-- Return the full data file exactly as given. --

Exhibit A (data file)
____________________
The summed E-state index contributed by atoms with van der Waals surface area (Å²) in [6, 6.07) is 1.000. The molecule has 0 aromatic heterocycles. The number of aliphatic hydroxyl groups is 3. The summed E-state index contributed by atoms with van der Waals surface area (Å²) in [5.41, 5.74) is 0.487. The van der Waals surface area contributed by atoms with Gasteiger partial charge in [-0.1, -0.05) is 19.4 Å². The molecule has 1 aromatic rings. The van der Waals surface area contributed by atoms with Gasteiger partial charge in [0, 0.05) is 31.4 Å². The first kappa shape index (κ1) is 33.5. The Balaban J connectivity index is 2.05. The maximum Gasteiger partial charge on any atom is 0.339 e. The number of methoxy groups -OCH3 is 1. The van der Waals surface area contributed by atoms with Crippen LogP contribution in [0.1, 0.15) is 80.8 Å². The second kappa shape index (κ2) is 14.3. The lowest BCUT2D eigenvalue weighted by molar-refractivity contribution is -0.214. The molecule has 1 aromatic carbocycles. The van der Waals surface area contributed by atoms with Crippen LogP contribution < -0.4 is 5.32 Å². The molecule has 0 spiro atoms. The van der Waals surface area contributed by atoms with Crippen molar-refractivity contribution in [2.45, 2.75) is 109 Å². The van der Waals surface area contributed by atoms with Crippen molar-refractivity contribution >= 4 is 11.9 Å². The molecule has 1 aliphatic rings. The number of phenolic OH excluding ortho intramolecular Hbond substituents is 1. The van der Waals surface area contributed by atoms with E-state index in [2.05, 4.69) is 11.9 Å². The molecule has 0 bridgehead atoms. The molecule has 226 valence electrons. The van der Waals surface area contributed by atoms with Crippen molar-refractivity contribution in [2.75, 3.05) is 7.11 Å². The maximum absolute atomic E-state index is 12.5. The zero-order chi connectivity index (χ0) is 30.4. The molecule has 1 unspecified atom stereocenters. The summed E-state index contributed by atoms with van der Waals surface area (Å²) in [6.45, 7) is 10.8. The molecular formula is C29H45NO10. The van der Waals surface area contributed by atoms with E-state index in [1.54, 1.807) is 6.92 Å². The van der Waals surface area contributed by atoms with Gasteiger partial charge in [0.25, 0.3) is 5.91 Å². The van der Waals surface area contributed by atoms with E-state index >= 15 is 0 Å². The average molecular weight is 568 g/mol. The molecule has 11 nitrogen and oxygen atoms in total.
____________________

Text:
The summed E-state index contributed by atoms with van der Waals surface area (Å²) in [6, 6.07) is 1.000. The molecule has 0 aromatic heterocycles. The number of aliphatic hydroxyl groups is 3. The summed E-state index contributed by atoms with van der Waals surface area (Å²) in [5.41, 5.74) is 0.487. The van der Waals surface area contributed by atoms with Gasteiger partial charge in [-0.1, -0.05) is 19.4 Å². The molecule has 1 aromatic rings. The van der Waals surface area contributed by atoms with Gasteiger partial charge in [0, 0.05) is 31.4 Å². The first kappa shape index (κ1) is 33.5. The Balaban J connectivity index is 2.05. The maximum Gasteiger partial charge on any atom is 0.339 e. The number of methoxy groups -OCH3 is 1. The van der Waals surface area contributed by atoms with Crippen LogP contribution in [0.1, 0.15) is 80.8 Å². The second kappa shape index (κ2) is 14.3. The lowest BCUT2D eigenvalue weighted by molar-refractivity contribution is -0.214. The molecule has 1 aromatic carbocycles. The van der Waals surface area contributed by atoms with Crippen LogP contribution < -0.4 is 5.32 Å². The molecule has 0 spiro atoms. The van der Waals surface area contributed by atoms with Crippen molar-refractivity contribution in [2.45, 2.75) is 109 Å². The van der Waals surface area contributed by atoms with Crippen molar-refractivity contribution >= 4 is 11.9 Å². The molecule has 1 aliphatic rings. The number of phenolic OH excluding ortho intramolecular Hbond substituents is 1. The van der Waals surface area contributed by atoms with E-state index in [2.05, 4.69) is 11.9 Å². The molecule has 0 bridgehead atoms. The molecule has 226 valence electrons. The van der Waals surface area contributed by atoms with Crippen molar-refractivity contribution in [2.75, 3.05) is 7.11 Å². The maximum absolute atomic E-state index is 12.5. The zero-order chi connectivity index (χ0) is 30.4. The molecule has 1 unspecified atom stereocenters. The summed E-state index contributed by atoms with van der Waals surface area (Å²) in [6.45, 7) is 10.8. The molecular formula is C29H45NO10. The van der Waals surface area contributed by atoms with E-state index in [1.54, 1.807) is 6.92 Å². The van der Waals surface area contributed by atoms with Gasteiger partial charge in [0.25, 0.3) is 5.91 Å². The van der Waals surface area contributed by atoms with E-state index >= 15 is 0 Å². The average molecular weight is 568 g/mol. The molecule has 11 nitrogen and oxygen atoms in total.